P.S. – Axel (and likely you Thump, if you deserve it), get ready, cause I am kissing you both in a wide public place (perhaps in shade though – you know, baby steps).


  1. From the good folks at Merriam-Webster:
    courage, noun, cour·age, \ˈkər-ij, ˈkə-rij\
    mental or moral strength to venture, persevere, and withstand danger, fear, or difficulty

    To be afraid, and to act despite the fear, is courage, not failure. Thank you for being courageous.

    Liked by 1 person

  2. As a life long southerner who grew up in a “traditional” family and the church of Christ (one step above fundamental churches) I can proudly say Love Who You Love and be proud.

    I grew as a person and realized we are all just people who want to love and be loved! My sister is a lesbian. I have countless fraternity brothers who finally admitted what we all knew and nothing changed other than I was even more proud to call them brother! A former co-worker and her partner, whom I ride with for charity events, proudly kiss in public. It is all about love and affection.

    You are more courageous than I will ever be!

    Hopefully, my travel will cross with yours someday and we can have an adult beverage or two together!


  3. I’m not a man, youngish or otherwise, and am not gay, so I first want to point out that there’s no way I can ever understand what that feels like or what kind of courage that takes. Even when I date women, I feel like there’s more acceptance and less prejudice simply because “lesbians are hot.”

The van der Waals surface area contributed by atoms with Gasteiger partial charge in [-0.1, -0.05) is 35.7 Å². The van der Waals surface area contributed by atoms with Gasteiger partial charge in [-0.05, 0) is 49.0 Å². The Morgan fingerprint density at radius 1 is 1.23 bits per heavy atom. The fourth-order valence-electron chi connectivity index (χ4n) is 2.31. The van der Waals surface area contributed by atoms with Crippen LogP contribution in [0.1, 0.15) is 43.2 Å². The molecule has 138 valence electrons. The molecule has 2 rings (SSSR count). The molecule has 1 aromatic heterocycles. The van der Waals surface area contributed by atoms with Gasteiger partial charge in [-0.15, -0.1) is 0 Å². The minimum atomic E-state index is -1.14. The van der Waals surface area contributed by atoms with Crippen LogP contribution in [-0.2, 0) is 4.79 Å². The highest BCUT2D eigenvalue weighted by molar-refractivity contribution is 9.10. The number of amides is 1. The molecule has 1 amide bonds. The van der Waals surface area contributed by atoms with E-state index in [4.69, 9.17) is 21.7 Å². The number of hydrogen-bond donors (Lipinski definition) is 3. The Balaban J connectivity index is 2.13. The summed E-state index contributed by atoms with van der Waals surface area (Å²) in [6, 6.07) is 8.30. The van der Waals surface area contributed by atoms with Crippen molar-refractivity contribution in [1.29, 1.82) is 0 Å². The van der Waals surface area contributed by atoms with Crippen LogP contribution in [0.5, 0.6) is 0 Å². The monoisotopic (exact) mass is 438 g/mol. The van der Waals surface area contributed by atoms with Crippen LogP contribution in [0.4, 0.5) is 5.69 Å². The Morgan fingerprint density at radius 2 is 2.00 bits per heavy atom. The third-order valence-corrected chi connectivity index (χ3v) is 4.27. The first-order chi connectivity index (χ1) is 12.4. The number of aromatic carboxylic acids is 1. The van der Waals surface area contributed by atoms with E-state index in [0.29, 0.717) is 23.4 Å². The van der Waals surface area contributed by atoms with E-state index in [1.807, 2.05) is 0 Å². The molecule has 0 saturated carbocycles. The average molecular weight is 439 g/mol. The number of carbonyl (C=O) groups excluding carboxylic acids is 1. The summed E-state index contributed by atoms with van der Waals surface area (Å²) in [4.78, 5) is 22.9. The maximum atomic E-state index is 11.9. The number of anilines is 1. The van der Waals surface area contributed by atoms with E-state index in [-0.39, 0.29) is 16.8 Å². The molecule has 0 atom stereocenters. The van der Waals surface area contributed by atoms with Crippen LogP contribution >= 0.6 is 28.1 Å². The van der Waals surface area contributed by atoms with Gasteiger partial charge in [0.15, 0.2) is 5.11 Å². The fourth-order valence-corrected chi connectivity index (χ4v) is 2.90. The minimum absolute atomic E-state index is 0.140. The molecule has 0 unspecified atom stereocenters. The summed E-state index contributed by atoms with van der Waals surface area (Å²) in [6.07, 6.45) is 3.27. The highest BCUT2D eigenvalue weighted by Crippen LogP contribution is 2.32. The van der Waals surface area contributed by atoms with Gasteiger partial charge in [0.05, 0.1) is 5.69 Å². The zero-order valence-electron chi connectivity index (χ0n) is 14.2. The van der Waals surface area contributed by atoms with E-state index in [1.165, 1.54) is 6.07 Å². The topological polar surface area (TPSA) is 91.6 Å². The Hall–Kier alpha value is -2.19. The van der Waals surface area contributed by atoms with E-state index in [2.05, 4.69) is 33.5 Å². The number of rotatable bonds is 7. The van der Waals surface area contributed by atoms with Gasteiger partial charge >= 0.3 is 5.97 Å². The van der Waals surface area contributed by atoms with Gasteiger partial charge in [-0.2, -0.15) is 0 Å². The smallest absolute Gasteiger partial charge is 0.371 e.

Still, I can pretend I can imagine what that would feel like. What if society told me loving someone meant I could be followed into a bathroom and beaten up or killed, simply for holding their hand or kissing them? What if I could be killed while going out dancing with friends and having a “girls’ night” at the club? Just for loving a person someone thinks I shouldn’t love?

    Just the *idea* of it is fucking terrifying. Absolutely, incredibly, utterly terrifying. I literally cannot imagine what it would be like to live that way. I applaud you for having the courage to live your life the way you want, marrying the man you love, and being a supportive, loving husband to him.

    Being afraid doesn’t make you weak, it doesn’t make you a failure. It makes you stronger.

    Liked by 2 people

  4. I’ve seen that fear in Bear. He was terrified at first of any public displays of affection. He’s relaxed since moving to this bastion of liberalness and I don’t think he fears any more, now. When we got married, what I had to get used to was that the words “my husband” were a complete non-event. That no-one reacted, that I was completely normal. That’s a nice thing to have to adjust to.